By Orrin Devinsky , August 18, 2016
A year ago, I lost my best friend, Oliver Sacks. For many years, each week, Oliver and I would cruise north on the West Side bike path at sunrise. Alone, our bicycles a few inches apart, we spoke about everything and anything, but mostly about interesting patients, natural history, and food. His voice was soft, and I struggled to hear his words. But his volume and pedalling cadence always accelerated when the massive TRUMP PLACE buildings appeared to our right. He detested the giant protuberances that unpleasantly punctuated the view from our bike seats, and often cursed them.
Instead, he looked forward to passing by the Seventy-ninth Street Boat Basin, which reminded him of his City Island days. There, he had a housekeeper who, once a week, would make a beef stew for him and divide it into seven daily portions. One day, when the portions began to decline in size, Oliver asked, “Did the price of beef go up? I will give you more.” His housekeeper sheepishly admitted to pilfering some stew; she could not afford it for herself. “Then I will give you money for eight pounds instead of four, and you keep half.”
We would climb the small hill into Riverside Park’s Ninety-first Street garden for a water stop, and Oliver would become absorbed by a crocus, columbine, hyacinth, or tulip. A stray dandelion once launched a discourse on their unfair label as weeds, the potential diuretic effect of their leaves, their definite edibility (he popped it in his mouth, stem and all), the plant’s name (the coarsely toothed leaves resembled lions’ teeth, leading the French to call it dent de lion), and the paradoxical fecundity of these asexual plants. Almost every living eukaryote—organisms with complex cells, from algae and fungi to plants and animals—reproduces sexually, at least some of the time. But certain dandelion species only reproduce asexually. Oliver predicted their “imminent” extinction, at least in geological time, since “only bdelloid rotifers survived tens of million of years living the sexless life.” It was one of the rare times I had something to add. John Maynard Smith, I told him, considered the bdelloid’s successful asexuality “an evolutionary scandal.”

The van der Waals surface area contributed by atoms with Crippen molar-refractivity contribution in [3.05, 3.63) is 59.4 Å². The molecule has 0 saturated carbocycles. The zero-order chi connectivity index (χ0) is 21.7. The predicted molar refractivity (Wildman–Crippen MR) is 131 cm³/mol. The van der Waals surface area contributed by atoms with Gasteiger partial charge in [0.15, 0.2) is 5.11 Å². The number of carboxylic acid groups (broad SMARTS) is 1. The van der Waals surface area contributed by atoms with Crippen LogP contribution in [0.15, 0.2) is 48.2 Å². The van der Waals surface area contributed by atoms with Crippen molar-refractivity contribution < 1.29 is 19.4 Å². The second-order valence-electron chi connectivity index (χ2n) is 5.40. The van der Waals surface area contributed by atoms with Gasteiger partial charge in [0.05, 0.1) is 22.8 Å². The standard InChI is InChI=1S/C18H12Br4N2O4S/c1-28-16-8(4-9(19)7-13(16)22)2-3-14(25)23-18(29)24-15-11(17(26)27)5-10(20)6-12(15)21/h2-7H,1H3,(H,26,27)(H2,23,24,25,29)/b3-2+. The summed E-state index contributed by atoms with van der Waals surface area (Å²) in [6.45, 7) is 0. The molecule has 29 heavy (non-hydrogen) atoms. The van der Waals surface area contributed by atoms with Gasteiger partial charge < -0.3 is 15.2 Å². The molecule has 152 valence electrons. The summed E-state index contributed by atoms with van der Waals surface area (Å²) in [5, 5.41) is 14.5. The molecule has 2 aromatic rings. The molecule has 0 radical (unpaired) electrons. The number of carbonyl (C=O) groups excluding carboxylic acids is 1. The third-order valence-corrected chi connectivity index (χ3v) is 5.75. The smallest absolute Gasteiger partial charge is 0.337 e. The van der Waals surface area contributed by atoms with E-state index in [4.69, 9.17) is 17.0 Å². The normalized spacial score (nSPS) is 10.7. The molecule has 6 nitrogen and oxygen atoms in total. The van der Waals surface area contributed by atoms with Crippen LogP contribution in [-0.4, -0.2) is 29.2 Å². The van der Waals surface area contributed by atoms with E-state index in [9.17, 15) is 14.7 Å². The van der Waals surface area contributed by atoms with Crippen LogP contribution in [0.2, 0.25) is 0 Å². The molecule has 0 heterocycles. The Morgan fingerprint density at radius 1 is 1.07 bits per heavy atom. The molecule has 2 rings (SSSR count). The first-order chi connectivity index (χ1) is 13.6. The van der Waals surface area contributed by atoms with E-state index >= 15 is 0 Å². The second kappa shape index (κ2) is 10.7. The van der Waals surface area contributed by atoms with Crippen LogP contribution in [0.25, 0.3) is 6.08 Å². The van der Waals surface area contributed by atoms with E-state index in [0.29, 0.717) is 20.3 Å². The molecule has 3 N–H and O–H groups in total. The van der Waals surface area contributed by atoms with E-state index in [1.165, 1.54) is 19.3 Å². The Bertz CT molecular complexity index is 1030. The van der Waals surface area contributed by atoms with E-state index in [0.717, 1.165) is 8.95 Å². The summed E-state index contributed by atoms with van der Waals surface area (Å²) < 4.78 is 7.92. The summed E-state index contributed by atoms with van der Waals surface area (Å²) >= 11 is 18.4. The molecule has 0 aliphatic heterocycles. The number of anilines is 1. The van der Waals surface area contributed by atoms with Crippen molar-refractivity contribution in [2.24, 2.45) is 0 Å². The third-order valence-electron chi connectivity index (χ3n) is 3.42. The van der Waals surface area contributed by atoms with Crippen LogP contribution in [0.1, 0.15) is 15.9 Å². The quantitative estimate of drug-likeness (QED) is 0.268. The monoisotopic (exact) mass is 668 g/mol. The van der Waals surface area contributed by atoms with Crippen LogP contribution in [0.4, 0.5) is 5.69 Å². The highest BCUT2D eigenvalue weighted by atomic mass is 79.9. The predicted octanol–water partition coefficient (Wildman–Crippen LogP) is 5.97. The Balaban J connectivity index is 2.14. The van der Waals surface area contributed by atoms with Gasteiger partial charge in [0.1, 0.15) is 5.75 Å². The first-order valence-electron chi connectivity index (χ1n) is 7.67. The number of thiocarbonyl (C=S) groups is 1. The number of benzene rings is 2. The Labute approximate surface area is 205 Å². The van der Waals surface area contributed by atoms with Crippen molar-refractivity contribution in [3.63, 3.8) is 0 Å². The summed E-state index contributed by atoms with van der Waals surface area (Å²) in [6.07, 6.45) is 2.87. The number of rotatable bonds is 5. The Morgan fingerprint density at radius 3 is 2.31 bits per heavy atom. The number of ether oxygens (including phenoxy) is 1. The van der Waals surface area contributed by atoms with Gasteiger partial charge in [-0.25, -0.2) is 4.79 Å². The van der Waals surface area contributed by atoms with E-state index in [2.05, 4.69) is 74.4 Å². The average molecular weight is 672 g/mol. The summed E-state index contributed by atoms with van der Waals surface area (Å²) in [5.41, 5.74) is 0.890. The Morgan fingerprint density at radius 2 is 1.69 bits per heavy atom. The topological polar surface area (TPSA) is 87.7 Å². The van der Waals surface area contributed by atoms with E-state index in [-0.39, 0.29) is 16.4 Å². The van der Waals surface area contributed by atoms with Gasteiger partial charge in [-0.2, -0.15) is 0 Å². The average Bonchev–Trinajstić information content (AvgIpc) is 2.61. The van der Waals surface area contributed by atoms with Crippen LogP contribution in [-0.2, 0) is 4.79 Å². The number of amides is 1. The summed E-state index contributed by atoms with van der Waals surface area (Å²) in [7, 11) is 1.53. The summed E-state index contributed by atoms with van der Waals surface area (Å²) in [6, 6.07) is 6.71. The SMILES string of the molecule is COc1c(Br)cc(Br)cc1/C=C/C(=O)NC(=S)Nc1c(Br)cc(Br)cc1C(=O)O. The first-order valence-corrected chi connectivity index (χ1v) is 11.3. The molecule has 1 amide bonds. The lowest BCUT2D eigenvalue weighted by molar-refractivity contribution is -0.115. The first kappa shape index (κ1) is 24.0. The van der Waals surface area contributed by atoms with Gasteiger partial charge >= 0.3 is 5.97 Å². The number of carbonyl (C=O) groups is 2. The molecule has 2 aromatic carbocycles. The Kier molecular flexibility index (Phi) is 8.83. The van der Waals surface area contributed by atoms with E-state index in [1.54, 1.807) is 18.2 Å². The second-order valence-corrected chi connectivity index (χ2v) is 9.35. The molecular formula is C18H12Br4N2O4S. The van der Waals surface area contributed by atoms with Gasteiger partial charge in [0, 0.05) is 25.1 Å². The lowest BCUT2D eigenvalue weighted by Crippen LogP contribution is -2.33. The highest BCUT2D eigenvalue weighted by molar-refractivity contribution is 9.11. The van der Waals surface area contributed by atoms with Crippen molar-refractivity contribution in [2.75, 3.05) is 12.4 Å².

“Very good,” Oliver agreed, with his broad, mischievous smile.
Further north, we came upon the gorgeous wilderness above 140th Street, where a native countryside emerged and we imagined the island before man. “Mastodons roamed Manhattan once,” he reminisced, as if he had seen them as a boy—and then the George Washington Bridge came into sight. Reality returned and we headed home.
Oliver loved movement. He said his best conversations with Robin Williams were on Lake Tahoe, as he swam the backstroke while Robin kayaked alongside. Their eyes never met, but the words flowed. The comfortable silence that friends share rarely lasted long on our bike rides, as Oliver unfurled precious facts and anecdotes. Eating fireflies, he told me, could be lethal, on account of a toxin; although the only confirmed deaths were in lizards, he made me promise never to eat more than two.
As a young boy, Charles Darwin’s son Leonard earnestly asked a friend, “Where does your father do his barnacles?,” thinking that all fathers spent their days peering at barnacles under a microscope. This anecdote delighted Oliver beyond words, partly for the comedy, but mainly because he understood why Darwin would spend eight years with Cirripedia; Oliver was equally obsessed with invertebrates. When he learned how intelligent octopuses were, he gave up eating them, and led others, like me, to do the same. Oliver had little appetite for the political arena and never cast a ballot in an American election. He voted with his pen and his palate.
Oliver’s greatest gift was sensitivity—seeing, feeling, and sketching what the rest of us had never even noticed. I referred many patients to Oliver. He spent two, three, or more hours on the initial visit. Some did not know “who he was,” but, after their consultation, all knew how special he was, all wanted more. His notes overflowed with nuances of their lives; he captured their voices and gained tender and brilliant insights that had escaped me during a decade of care.
He would have been crushed by the rise of Donald Trump and the electoral success of Brexit. Intolerance and fear-mongering, he knew, are rudders that steer societies in dangerous directions. Oliver knew life from the other side: a gay man in a straight society; a doctor who cared for people, not patients; a finder of strength among the infirm. His moral compass pointed to tolerance and kindness. Nearly a decade ago, departing the Havana airport after a swim trip, he was asked if he might donate some clothing for those in need. He told me that he handed over his entire suitcase, and left with his satchel of books, a journal, a magnifying glass, and a few odds and ends, because someone probably needed the rest of his things more than he did.
As he did in Havana, Oliver left us everything he had to give, a treasure of lessons. Care and have empathy for those who are different or less fortunate. Have fun and love often. Find wonder and beauty. Know gratitude.
Orrin Devinsky is the director of NYU Langone’s Comprehensive Epilepsy Center.